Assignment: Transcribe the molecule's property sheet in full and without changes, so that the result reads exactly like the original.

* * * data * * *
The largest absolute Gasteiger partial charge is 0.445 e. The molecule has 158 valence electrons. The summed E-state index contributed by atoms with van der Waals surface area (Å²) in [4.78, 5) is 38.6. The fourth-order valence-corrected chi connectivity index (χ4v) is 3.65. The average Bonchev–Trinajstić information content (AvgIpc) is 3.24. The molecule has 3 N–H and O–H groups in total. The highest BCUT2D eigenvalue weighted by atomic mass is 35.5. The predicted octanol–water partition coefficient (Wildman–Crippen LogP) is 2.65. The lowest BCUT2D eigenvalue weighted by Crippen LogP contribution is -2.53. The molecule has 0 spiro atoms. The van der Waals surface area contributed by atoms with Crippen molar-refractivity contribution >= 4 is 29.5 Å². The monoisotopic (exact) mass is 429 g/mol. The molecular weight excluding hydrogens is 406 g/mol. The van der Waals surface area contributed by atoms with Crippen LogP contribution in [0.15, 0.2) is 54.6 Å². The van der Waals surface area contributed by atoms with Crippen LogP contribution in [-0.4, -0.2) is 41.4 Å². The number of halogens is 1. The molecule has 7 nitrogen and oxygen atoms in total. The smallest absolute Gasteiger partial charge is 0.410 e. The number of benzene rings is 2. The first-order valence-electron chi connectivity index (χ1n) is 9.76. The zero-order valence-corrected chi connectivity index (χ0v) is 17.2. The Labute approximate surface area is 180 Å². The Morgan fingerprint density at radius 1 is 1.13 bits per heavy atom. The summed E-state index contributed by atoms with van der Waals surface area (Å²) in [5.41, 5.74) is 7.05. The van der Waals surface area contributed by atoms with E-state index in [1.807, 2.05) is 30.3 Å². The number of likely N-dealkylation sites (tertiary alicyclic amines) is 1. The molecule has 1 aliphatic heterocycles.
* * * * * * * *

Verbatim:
The largest absolute Gasteiger partial charge is 0.445 e. The molecule has 158 valence electrons. The summed E-state index contributed by atoms with van der Waals surface area (Å²) in [4.78, 5) is 38.6. The fourth-order valence-corrected chi connectivity index (χ4v) is 3.65. The average Bonchev–Trinajstić information content (AvgIpc) is 3.24. The molecule has 3 N–H and O–H groups in total. The highest BCUT2D eigenvalue weighted by atomic mass is 35.5. The predicted octanol–water partition coefficient (Wildman–Crippen LogP) is 2.65. The lowest BCUT2D eigenvalue weighted by Crippen LogP contribution is -2.53. The molecule has 0 spiro atoms. The van der Waals surface area contributed by atoms with Crippen molar-refractivity contribution >= 4 is 29.5 Å². The monoisotopic (exact) mass is 429 g/mol. The molecular weight excluding hydrogens is 406 g/mol. The van der Waals surface area contributed by atoms with Crippen LogP contribution in [0.15, 0.2) is 54.6 Å². The van der Waals surface area contributed by atoms with Crippen LogP contribution in [-0.4, -0.2) is 41.4 Å². The number of halogens is 1. The molecule has 7 nitrogen and oxygen atoms in total. The smallest absolute Gasteiger partial charge is 0.410 e. The number of benzene rings is 2. The first-order valence-electron chi connectivity index (χ1n) is 9.76. The zero-order valence-corrected chi connectivity index (χ0v) is 17.2. The Labute approximate surface area is 180 Å². The Morgan fingerprint density at radius 1 is 1.13 bits per heavy atom. The summed E-state index contributed by atoms with van der Waals surface area (Å²) in [5.41, 5.74) is 7.05. The van der Waals surface area contributed by atoms with E-state index in [1.807, 2.05) is 30.3 Å². The number of likely N-dealkylation sites (tertiary alicyclic amines) is 1. The molecule has 1 aliphatic heterocycles.